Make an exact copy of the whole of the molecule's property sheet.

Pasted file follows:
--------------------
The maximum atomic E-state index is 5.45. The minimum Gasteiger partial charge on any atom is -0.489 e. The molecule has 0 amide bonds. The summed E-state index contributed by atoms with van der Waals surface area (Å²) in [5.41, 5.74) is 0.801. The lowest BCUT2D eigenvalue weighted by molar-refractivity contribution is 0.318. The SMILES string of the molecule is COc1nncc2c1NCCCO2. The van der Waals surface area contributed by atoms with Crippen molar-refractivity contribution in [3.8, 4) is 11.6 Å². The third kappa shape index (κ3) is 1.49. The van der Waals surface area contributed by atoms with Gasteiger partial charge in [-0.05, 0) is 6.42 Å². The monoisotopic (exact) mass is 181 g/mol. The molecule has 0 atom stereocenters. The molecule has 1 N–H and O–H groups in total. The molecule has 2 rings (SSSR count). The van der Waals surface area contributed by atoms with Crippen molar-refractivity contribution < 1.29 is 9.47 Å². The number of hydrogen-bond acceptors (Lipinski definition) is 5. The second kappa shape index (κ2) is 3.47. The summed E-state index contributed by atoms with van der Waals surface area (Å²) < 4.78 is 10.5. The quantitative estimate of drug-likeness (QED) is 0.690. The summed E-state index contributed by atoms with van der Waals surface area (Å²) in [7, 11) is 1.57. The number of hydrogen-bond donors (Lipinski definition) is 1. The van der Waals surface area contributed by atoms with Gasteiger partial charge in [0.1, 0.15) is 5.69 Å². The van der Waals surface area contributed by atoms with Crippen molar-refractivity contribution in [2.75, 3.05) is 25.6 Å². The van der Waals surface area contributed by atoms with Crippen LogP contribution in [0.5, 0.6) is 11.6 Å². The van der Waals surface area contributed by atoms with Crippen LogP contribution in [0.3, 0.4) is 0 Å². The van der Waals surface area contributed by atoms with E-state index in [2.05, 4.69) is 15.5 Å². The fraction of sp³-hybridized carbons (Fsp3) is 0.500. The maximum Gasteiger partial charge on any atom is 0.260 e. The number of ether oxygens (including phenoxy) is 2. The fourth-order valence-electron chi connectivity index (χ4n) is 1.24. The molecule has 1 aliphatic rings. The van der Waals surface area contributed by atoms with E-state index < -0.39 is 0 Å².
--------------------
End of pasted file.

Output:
The maximum atomic E-state index is 5.45. The minimum Gasteiger partial charge on any atom is -0.489 e. The molecule has 0 amide bonds. The summed E-state index contributed by atoms with van der Waals surface area (Å²) in [5.41, 5.74) is 0.801. The lowest BCUT2D eigenvalue weighted by molar-refractivity contribution is 0.318. The SMILES string of the molecule is COc1nncc2c1NCCCO2. The van der Waals surface area contributed by atoms with Crippen molar-refractivity contribution in [3.8, 4) is 11.6 Å². The third kappa shape index (κ3) is 1.49. The van der Waals surface area contributed by atoms with Gasteiger partial charge in [-0.05, 0) is 6.42 Å². The monoisotopic (exact) mass is 181 g/mol. The molecule has 0 atom stereocenters. The molecule has 1 N–H and O–H groups in total. The molecule has 2 rings (SSSR count). The van der Waals surface area contributed by atoms with Crippen molar-refractivity contribution < 1.29 is 9.47 Å². The number of hydrogen-bond acceptors (Lipinski definition) is 5. The second kappa shape index (κ2) is 3.47. The summed E-state index contributed by atoms with van der Waals surface area (Å²) < 4.78 is 10.5. The quantitative estimate of drug-likeness (QED) is 0.690. The summed E-state index contributed by atoms with van der Waals surface area (Å²) in [7, 11) is 1.57. The number of hydrogen-bond donors (Lipinski definition) is 1. The van der Waals surface area contributed by atoms with Gasteiger partial charge in [0.1, 0.15) is 5.69 Å². The van der Waals surface area contributed by atoms with Crippen molar-refractivity contribution in [2.75, 3.05) is 25.6 Å². The van der Waals surface area contributed by atoms with Crippen LogP contribution in [0.5, 0.6) is 11.6 Å². The van der Waals surface area contributed by atoms with Crippen LogP contribution in [0.3, 0.4) is 0 Å². The van der Waals surface area contributed by atoms with E-state index in [2.05, 4.69) is 15.5 Å². The fraction of sp³-hybridized carbons (Fsp3) is 0.500. The maximum Gasteiger partial charge on any atom is 0.260 e. The number of ether oxygens (including phenoxy) is 2. The fourth-order valence-electron chi connectivity index (χ4n) is 1.24. The molecule has 1 aliphatic rings. The van der Waals surface area contributed by atoms with E-state index < -0.39 is 0 Å².